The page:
Awkward. That should actually be the title of this post because there is no better way to truly describe the art of networking. During my job hunt, my dad always pushed me to “ask if they want to meet for coffee” and I always replied, “Dad, I don’t LIKE coffee!” Obviously, the coffee wasn’t the point, but I was so deathly afraid of meeting strangers and asking them for help that I thought my dislike of coffee could be my escape.
Like all children, I regretfully write these words: my dad knew what he was talking about. *Shudders*
The thing is, no one else is looking out for you except you. You have to be the one to reach out to others and ask for their help because how else will they know you need it? I’ve been on several meet and greets that were horribly nerve-wrecking, but once there, definitely not awkward. Everyone has done it and everyone is willing to help (including me, so ask away).
I’ve been reading Malcolm Gladwell’s The Tipping Point, in which he describes people that are good at networking as “connectors.” These connectors are relationship builders and have friends, or rather, acquaintances, in every corner of their life. I’ve also been watching a lot of Downton Abbey recently and would call the entire Crawley family connectors. If they wanted William in the hospital they simply went through their list of acquaintances to find someone that knew someone that knew someone who can get him in despite the hospital initially telling them no. They’re connectors.
Networking and connecting do not end once you find a job. Connectors are people that network for the fun of it, with no purpose in mind, that’s not to say it doesn’t come in handy in the future. Connectors simply enjoy meeting people and are enlightened by the variety of personalities and stories they encounter. Networking and connecting are not skills that go away when you find your dream job. It’s something that will (or should) follow you through your life.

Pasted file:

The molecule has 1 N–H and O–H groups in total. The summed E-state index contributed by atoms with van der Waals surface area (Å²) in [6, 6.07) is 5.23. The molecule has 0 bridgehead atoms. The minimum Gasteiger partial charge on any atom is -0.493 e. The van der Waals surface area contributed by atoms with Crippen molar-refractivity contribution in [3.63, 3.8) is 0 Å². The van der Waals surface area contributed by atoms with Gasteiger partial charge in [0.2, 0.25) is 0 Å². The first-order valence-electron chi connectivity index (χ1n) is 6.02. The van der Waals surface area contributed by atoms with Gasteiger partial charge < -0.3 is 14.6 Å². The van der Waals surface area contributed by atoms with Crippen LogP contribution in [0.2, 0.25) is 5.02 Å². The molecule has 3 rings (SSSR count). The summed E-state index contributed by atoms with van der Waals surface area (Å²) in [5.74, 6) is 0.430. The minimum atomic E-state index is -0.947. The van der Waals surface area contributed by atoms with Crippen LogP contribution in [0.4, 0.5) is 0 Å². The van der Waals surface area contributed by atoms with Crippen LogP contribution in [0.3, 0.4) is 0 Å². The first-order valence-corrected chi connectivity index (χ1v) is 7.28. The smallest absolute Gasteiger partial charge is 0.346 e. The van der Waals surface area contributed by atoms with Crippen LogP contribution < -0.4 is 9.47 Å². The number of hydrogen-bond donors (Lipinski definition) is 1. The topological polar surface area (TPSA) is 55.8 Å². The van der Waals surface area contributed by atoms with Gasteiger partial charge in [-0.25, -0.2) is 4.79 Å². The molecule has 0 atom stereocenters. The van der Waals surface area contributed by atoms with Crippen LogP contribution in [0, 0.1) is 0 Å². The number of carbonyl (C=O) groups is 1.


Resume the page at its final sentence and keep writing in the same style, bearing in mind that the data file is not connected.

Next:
I am the only person in my company that is in charge of creating our social media plan and have been appointee as the “expert”. The pressure of that expectation mounds daily with the inconsistency and ever-changing world of social media. It’s hard to keep up and know what the best online strategy is for our company with no other social media focused people to brainstorm with. To overcome this challenge, I realize the need to network and ask questions with others in my field. What a relief it was to find groups like Indy Social Media and Indy Social Talk that I can ask for help and learn from.
I already admitted to being a big chicken when it comes to this sort of thing, so don’t be fooled into thinking signing up for those meetings and walking in to meet a group of strangers was easy. It wasn’t. But it does continue to get easier and I don’t feel like I am on a digital marketing island all alone anymore.
My New Year’s resolution was to step out of my comfort zone and meet people. It’s a big deal for me to practice these networking skills because it is so much easier to go about my day saying hello to people without building relationships, but it’s amazing how much more enriched my life is by learning more about those people I am surrounded by.
I encourage you to give it a try. Set a goal to be a connector and take an interest in everyone. You can even start with me by commenting!